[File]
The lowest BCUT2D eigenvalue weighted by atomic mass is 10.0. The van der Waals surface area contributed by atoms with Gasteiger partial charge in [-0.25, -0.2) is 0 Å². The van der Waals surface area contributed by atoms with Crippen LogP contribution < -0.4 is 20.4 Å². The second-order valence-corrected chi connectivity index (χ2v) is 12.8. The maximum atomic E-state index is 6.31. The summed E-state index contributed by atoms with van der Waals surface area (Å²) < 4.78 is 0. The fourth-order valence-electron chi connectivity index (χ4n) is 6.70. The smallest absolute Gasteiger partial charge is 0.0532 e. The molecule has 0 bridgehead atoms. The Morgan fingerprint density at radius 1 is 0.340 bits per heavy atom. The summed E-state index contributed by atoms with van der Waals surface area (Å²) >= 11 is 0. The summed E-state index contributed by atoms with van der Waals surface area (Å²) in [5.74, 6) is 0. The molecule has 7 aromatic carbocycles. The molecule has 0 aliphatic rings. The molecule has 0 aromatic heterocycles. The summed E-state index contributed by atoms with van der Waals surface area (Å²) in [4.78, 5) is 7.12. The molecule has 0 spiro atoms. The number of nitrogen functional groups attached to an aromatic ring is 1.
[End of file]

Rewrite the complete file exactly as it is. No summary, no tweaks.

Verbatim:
The lowest BCUT2D eigenvalue weighted by atomic mass is 10.0. The van der Waals surface area contributed by atoms with Gasteiger partial charge in [-0.25, -0.2) is 0 Å². The van der Waals surface area contributed by atoms with Crippen LogP contribution < -0.4 is 20.4 Å². The second-order valence-corrected chi connectivity index (χ2v) is 12.8. The maximum atomic E-state index is 6.31. The summed E-state index contributed by atoms with van der Waals surface area (Å²) < 4.78 is 0. The fourth-order valence-electron chi connectivity index (χ4n) is 6.70. The smallest absolute Gasteiger partial charge is 0.0532 e. The molecule has 0 bridgehead atoms. The Morgan fingerprint density at radius 1 is 0.340 bits per heavy atom. The summed E-state index contributed by atoms with van der Waals surface area (Å²) >= 11 is 0. The summed E-state index contributed by atoms with van der Waals surface area (Å²) in [5.74, 6) is 0. The molecule has 7 aromatic carbocycles. The molecule has 0 aliphatic rings. The molecule has 0 aromatic heterocycles. The summed E-state index contributed by atoms with van der Waals surface area (Å²) in [4.78, 5) is 7.12. The molecule has 0 spiro atoms. The number of nitrogen functional groups attached to an aromatic ring is 1.